As The Baltimore Sun's Julie Bykowicz reports, Miller issues a stern warning today to lawmakers considering moving forward with the procedure. If they allow the bill to come to the floor without a committee vote, he said, they better be prepared to vote to end a fillibuster. Twenty-nine votes are needed for cloture, and right now, Bykowicz's reporting has showed, there are fewer than 20 votes for a death penalty repeal.

Delivering a short, unprompted speech from his lectern, Miller asked any senators who want capital punishment debated on the Senate floor to commit to voting for cloture, a process that ends debate.

"If you decide you want the body to vote on this … then you have got to give them that right to decide" by avoiding a filibuster, he said.

Miller, a staunch death penalty proponent, said he would vote for cloture and urged others to do so also.

Senate filibusters usually take place over social issues. In recent years, stem cell research funding has led to threats of filibusters. Click the link below to read a gripping account of the 1990 Senate filibuster written by then-Sun reporter Sumathi Reddy during a 2005 stem cell debate.

By Sumathi Reddy

Eight blurry days and nights of hell.

That's how Senate President Thomas V. Mike Miller remembers the eight-day filibuster waged in 1990 by senators opposed to an abortion-rights bill.Now, with the threat of a filibuster looming over a bill to fund embryonic stem cell research, Miller says he won't put the measure on the floor until he is assured that there are the 29 votes needed to shut off debate.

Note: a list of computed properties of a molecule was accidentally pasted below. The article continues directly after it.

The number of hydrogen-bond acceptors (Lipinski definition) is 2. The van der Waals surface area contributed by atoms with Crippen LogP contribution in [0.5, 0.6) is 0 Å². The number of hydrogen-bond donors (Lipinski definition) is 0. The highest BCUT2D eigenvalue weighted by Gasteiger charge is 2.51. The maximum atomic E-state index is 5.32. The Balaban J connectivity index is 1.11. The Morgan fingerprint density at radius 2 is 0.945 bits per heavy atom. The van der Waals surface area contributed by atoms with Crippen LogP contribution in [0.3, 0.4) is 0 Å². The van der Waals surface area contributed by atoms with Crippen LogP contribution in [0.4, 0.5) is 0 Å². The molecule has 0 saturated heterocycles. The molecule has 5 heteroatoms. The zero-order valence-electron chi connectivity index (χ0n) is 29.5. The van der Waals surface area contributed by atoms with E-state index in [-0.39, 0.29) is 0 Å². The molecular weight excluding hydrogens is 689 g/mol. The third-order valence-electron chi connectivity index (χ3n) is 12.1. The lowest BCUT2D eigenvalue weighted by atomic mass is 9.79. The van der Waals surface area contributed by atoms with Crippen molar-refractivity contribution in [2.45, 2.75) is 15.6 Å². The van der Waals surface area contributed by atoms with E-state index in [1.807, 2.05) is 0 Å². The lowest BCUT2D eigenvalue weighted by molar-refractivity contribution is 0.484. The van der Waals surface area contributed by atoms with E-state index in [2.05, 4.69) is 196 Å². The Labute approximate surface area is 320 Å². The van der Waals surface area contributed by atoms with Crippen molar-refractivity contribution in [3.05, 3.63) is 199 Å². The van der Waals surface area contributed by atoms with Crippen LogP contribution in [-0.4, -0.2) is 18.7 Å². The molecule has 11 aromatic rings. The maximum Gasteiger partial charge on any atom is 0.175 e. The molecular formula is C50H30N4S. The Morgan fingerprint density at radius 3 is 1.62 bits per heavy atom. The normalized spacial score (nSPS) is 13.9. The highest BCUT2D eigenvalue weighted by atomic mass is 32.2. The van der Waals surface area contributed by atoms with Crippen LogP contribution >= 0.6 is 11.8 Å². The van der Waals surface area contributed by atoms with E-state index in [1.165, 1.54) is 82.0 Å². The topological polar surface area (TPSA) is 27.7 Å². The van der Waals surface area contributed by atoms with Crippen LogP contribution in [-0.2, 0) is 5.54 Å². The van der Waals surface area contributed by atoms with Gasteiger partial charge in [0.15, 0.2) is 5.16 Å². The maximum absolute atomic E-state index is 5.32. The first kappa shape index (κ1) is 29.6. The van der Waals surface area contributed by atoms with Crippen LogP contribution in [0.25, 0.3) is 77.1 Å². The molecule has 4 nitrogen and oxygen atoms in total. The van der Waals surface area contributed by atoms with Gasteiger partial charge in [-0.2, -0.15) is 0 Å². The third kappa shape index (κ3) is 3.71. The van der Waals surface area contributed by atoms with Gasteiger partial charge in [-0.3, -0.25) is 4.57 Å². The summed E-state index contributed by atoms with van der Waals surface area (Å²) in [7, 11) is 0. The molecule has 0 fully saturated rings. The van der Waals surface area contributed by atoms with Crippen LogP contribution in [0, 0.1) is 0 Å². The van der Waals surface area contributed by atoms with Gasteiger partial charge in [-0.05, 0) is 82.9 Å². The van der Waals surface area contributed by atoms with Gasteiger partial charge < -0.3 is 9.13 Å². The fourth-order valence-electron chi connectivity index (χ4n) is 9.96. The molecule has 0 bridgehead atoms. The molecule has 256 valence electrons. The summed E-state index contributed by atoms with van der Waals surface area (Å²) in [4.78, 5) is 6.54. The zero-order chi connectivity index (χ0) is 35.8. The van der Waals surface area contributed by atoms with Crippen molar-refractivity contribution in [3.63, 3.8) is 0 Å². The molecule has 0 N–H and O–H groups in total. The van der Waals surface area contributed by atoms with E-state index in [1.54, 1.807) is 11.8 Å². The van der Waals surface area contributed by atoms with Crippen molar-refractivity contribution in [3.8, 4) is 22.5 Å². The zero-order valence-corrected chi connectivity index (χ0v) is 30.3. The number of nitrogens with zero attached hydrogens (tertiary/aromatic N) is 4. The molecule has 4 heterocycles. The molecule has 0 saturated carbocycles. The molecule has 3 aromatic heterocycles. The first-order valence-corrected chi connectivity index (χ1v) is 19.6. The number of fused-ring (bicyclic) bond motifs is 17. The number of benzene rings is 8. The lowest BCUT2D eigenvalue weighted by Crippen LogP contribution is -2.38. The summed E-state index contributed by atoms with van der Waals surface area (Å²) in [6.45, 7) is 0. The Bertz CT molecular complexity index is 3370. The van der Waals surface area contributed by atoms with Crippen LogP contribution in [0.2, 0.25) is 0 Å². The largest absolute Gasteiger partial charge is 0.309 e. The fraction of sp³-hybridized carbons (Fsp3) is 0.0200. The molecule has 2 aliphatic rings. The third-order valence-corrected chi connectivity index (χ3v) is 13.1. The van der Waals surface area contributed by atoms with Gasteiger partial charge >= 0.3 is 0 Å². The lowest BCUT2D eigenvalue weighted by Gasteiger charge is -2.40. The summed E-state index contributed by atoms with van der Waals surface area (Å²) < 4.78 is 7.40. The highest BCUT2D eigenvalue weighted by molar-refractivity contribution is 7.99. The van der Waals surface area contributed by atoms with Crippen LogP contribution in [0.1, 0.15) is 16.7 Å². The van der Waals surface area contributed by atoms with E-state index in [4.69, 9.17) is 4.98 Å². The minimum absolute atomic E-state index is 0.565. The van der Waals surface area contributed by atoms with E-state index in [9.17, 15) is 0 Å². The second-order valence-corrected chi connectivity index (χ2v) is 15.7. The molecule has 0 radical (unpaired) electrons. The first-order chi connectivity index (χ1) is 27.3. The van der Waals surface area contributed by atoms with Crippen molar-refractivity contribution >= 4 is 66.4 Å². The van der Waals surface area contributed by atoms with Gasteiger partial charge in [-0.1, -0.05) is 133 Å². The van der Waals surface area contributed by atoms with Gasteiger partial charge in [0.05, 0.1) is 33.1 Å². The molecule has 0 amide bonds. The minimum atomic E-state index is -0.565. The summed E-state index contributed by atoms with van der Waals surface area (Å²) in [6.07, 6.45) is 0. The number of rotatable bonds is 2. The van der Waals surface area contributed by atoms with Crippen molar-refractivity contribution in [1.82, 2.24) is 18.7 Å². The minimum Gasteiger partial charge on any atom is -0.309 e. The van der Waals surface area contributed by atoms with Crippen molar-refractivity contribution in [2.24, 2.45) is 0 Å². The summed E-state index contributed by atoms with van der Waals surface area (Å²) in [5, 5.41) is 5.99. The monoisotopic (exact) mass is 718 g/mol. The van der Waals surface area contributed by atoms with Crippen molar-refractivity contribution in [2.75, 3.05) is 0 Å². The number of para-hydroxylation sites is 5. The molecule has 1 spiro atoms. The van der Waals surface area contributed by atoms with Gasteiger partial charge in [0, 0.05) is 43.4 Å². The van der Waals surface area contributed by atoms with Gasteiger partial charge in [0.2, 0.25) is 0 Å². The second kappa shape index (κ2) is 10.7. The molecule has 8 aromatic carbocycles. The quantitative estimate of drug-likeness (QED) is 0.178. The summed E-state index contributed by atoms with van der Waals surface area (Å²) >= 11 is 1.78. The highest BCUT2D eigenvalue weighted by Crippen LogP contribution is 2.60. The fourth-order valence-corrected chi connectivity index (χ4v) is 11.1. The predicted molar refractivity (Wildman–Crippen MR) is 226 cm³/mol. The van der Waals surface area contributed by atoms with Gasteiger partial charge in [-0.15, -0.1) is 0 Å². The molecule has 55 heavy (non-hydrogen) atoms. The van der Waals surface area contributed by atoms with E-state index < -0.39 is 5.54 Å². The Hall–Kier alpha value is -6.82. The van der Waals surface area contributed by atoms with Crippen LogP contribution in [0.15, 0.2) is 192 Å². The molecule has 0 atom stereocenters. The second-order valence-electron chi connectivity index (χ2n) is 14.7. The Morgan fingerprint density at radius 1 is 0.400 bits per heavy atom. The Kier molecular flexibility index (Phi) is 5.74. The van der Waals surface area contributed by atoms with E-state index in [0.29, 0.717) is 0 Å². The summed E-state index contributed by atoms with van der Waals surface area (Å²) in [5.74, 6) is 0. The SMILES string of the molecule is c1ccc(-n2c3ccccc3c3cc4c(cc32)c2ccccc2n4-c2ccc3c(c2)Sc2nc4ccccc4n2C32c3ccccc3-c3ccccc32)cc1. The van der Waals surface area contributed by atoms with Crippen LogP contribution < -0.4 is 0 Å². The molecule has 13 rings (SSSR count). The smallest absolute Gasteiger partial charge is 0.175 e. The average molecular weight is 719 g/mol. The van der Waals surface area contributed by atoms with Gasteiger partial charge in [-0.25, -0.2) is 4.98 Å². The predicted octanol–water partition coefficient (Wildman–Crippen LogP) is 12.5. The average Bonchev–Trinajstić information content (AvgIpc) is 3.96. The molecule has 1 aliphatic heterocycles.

"It was ugly," Miller said yesterday. "People were talking about the Holocaust. I don't want to see that ever again."

With little over a week left in the session, senators on both sides of the issue hope they won't have to descend into the poisoned atmosphere of a filibuster, a legislative tactic used to extend debate and either quash or amend a bill.

It was a messy scene in 1990, with bleary-eyed senators dozing on sofas in the lounge and emotional debaters invoking Nazi Germany in making their arguments against abortion.

"It was pretty rough," recalled Sen. Ida G. Ruben of the 1990 filibuster. "Some people just get carried away when it comes to an emotional issue. We just don't have time for this."

At issue this time is legislation that would funnel state funds to embryonic stem cell research, now restricted on the federal level. A bill to provide $23 million a year from the state's cigarette restitution fund starting in 2007 cleared the House of Delegates on Monday.

The Senate bill was amended in committee Tuesday, leaving the amount undetermined and making adult stem cell research also eligible for grants. That amended bill, which goes back to the original committee for approval, could reach the Senate floor as early as tomorrow.

Opponents vow to call for extended debate. Neither side will say how many votes they have.

"We're just about there," said Sen. Paula C. Hollinger, sponsor of the bill, about whether supporters have the 29 votes to end a filibuster. "I lived through an eight-day filibuster, I'm not interested in that again."

But Sen. Andrew P. Harris, the minority whip, said he continues to see strong bipartisan opposition to the bill.